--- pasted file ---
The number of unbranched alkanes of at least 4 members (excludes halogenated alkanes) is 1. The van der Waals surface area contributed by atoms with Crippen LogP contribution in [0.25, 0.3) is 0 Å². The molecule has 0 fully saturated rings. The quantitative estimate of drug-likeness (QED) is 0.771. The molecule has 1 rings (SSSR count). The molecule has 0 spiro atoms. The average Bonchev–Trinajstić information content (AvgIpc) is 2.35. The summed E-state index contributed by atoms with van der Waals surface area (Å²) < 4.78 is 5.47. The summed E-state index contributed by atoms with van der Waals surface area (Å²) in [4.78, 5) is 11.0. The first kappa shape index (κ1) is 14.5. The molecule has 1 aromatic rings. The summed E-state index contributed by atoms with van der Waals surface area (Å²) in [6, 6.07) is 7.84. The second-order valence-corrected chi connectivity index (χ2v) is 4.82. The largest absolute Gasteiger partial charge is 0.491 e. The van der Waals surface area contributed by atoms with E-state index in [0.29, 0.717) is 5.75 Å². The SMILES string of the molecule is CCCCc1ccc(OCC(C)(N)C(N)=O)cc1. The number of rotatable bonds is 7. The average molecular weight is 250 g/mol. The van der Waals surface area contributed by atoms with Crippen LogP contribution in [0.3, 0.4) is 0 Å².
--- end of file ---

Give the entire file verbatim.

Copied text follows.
The number of unbranched alkanes of at least 4 members (excludes halogenated alkanes) is 1. The van der Waals surface area contributed by atoms with Crippen LogP contribution in [0.25, 0.3) is 0 Å². The molecule has 0 fully saturated rings. The quantitative estimate of drug-likeness (QED) is 0.771. The molecule has 1 rings (SSSR count). The molecule has 0 spiro atoms. The average Bonchev–Trinajstić information content (AvgIpc) is 2.35. The summed E-state index contributed by atoms with van der Waals surface area (Å²) < 4.78 is 5.47. The summed E-state index contributed by atoms with van der Waals surface area (Å²) in [4.78, 5) is 11.0. The first kappa shape index (κ1) is 14.5. The molecule has 1 aromatic rings. The summed E-state index contributed by atoms with van der Waals surface area (Å²) in [6, 6.07) is 7.84. The second-order valence-corrected chi connectivity index (χ2v) is 4.82. The largest absolute Gasteiger partial charge is 0.491 e. The van der Waals surface area contributed by atoms with E-state index in [0.29, 0.717) is 5.75 Å². The SMILES string of the molecule is CCCCc1ccc(OCC(C)(N)C(N)=O)cc1. The number of rotatable bonds is 7. The average molecular weight is 250 g/mol. The van der Waals surface area contributed by atoms with Crippen LogP contribution in [0.3, 0.4) is 0 Å².